Eliot Spitzer's been back as a full-time cable news host for almost a month now.
So the former New York governor's had plenty of time to warm up for his first grilling from the press about his new show, "Viewpoint," on Current TV, which replaced Keith Olbermann's 8 p.m. broadcast following Olbermann's abrupt ouster from the network on March 30.
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On a conference call Tuesday afternoon, Spitzer described "Viewpoint" as not "fundamentally dissimilar" from his canceled primetime show on CNN, "but I think we'll have a bit more latitude here to be a bit more openly ideological and to have more fun with the guests," he said, thanking Current TV executives Al Gore and Joel Hyatt for giving him the opportunity to get back on the air.
Elaborating on that remark a few minutes later, Spitzer said: "I just think the nature of this show is that we are openly progressive. The avowed purpose of Current is to be a voice for progressive politics, so it's clear. I will not in any way pull my punches from being intellectually rigorous with people on either side, to the left, the right, up or down from me politically. Rigor is the expectation."
For some reporters on the call, it seemed a bit of deja vu. About 10 months earlier, there had been a similar media availabilty with Olbermann to herald the premiere of his new Current show, "Countdown," which was seen as a savior for a channel struggling to build up an audience big enough to make anyone at the big-three cable news networks flinch.
At the time, Olbermann said he wasn't concerned about ratings out of the gate, but rather, with how many people would be watching a few years down the line. As of his termination from Current, where the famously combative anchor clashed with management over a reported lack of resources, he was pulling in an average of 177,000 total viewers, a drop in the bucket compared to the more than 1 million viewers Olbermann had when he left MSNBC last January.
The ratings for Spitzer's debut looked anemic by comparison. But like his predecessor, he said there were no set benchmarks.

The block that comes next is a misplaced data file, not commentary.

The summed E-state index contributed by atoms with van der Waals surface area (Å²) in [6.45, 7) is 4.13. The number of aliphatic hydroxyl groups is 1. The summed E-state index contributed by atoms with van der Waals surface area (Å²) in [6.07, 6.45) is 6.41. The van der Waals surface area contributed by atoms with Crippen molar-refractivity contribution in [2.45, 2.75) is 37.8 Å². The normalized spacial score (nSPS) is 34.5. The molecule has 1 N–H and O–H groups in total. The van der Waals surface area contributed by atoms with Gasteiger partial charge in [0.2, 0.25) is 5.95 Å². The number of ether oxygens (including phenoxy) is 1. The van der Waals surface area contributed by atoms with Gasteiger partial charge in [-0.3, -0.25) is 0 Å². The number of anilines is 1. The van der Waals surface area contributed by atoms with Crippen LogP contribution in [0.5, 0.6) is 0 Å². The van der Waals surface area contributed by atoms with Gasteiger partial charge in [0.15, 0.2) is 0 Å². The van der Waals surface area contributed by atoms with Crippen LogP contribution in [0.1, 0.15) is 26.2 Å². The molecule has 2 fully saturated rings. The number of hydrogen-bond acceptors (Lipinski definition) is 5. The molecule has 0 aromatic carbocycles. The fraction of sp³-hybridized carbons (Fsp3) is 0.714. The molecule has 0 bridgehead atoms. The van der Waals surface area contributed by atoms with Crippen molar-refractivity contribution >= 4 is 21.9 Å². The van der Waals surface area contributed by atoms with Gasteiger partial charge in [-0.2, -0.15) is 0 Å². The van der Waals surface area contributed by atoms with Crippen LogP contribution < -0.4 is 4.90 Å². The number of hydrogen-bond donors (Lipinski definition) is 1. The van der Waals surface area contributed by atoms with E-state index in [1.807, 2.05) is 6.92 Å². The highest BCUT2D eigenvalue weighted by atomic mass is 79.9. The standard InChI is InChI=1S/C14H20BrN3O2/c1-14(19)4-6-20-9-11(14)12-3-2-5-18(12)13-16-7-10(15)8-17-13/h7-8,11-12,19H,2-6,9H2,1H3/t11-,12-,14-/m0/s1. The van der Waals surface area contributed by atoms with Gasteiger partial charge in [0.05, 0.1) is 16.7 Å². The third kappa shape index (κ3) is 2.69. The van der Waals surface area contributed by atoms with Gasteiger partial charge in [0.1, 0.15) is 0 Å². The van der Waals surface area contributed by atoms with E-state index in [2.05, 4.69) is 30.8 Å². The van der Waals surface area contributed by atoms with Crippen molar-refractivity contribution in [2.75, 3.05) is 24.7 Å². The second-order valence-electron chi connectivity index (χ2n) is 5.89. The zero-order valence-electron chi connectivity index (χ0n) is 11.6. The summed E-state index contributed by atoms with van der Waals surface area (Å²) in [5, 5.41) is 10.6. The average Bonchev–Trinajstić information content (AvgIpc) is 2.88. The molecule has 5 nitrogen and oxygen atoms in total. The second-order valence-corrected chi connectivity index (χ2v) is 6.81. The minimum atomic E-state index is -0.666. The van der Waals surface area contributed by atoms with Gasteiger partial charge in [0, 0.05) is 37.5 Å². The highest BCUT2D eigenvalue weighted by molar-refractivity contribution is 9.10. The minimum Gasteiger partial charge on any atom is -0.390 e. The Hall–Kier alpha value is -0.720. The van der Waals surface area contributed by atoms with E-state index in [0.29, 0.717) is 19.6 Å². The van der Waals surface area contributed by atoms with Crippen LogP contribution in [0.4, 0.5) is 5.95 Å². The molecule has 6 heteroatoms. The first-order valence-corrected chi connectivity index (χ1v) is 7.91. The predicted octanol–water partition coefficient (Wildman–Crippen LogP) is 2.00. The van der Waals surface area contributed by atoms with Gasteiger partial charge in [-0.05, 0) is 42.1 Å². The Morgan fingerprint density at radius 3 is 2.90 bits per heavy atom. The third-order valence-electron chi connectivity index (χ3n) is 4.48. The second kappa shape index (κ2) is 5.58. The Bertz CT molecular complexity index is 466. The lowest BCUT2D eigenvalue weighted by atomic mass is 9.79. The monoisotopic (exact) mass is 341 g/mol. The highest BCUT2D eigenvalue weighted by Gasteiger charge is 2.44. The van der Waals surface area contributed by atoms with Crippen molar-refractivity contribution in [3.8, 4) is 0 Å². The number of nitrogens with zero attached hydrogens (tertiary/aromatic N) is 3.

"Look, my mom watches, she's happy. I've got a bunch of friends who love it," he said. "I don't have numerical, or geographic, or any other targets at this point. We are working to build a foundation. It takes time. We have work to do to let people know where we are."
To that effect, Spitzer, who does not have a personal Twitter account, said he nonetheless plans to use social media to promote the show, as Olbermann did (quite prolifically).
"I'm sure I will have a Twitter account, I think its @CurrentSpitzer, and we will build that over time," he said.
Spitzer said he hadn't spoken with Olbermann since his controversial departure from Current. He also said that the Olbermann saga, which has ended up in court, didn't give him any pause in joining the network: "I'm thrilled to be a part of it and I'm having great fun."
Toward the end of the call, Spitzer was asked what he thought Olbermann's strengths were as an anchor, and what, if anything, he learned from his "messy" exit.
"Keith brought intellect, intensity, an audience," he said. "Keith is just one of those magnetic personalities that you like to watch. I've watched a lot of different reporters or anchors or people on TV and tried to figure out what makes them so persuasive or interesting. ... I can't be any one of 'em. I don't pretend that I can bring the effervescence of Katie Couric or the smooth charm of Anderson Cooper or the right-wing stuff of Bill O'Reilly. You have to be different. The only lesson I've taken from this is, you've gotta be yourself. If it works? Wonderful. If it doesn't, don't take it as a personal slight. So I will be myself and I will try to provide some interesting thoughts and entertainment."
This article is from the archive of our partner The Wire.